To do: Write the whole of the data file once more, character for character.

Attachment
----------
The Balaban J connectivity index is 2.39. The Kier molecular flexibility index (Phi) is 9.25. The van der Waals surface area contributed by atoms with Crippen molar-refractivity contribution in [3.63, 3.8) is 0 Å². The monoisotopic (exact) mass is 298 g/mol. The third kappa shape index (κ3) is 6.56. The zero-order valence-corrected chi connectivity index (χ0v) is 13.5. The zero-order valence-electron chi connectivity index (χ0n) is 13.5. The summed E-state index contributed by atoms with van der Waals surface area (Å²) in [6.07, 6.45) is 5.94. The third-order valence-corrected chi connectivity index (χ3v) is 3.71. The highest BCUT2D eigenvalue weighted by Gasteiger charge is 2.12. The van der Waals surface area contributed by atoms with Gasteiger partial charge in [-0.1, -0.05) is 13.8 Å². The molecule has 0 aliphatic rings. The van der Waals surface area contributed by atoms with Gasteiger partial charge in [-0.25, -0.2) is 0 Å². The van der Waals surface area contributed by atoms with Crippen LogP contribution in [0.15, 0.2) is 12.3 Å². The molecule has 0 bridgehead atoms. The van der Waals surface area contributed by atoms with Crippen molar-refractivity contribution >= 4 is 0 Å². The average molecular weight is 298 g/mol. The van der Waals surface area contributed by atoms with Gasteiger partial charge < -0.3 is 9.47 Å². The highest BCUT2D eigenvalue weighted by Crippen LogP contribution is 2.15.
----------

The Balaban J connectivity index is 2.39. The Kier molecular flexibility index (Phi) is 9.25. The van der Waals surface area contributed by atoms with Crippen molar-refractivity contribution in [3.63, 3.8) is 0 Å². The monoisotopic (exact) mass is 298 g/mol. The third kappa shape index (κ3) is 6.56. The zero-order valence-corrected chi connectivity index (χ0v) is 13.5. The zero-order valence-electron chi connectivity index (χ0n) is 13.5. The summed E-state index contributed by atoms with van der Waals surface area (Å²) in [6.07, 6.45) is 5.94. The third-order valence-corrected chi connectivity index (χ3v) is 3.71. The highest BCUT2D eigenvalue weighted by Gasteiger charge is 2.12. The van der Waals surface area contributed by atoms with Gasteiger partial charge in [-0.1, -0.05) is 13.8 Å². The molecule has 0 aliphatic rings. The van der Waals surface area contributed by atoms with Gasteiger partial charge in [-0.25, -0.2) is 0 Å². The van der Waals surface area contributed by atoms with Crippen LogP contribution in [0.15, 0.2) is 12.3 Å². The molecule has 0 bridgehead atoms. The van der Waals surface area contributed by atoms with Crippen molar-refractivity contribution >= 4 is 0 Å². The average molecular weight is 298 g/mol. The van der Waals surface area contributed by atoms with Gasteiger partial charge < -0.3 is 9.47 Å². The highest BCUT2D eigenvalue weighted by Crippen LogP contribution is 2.15.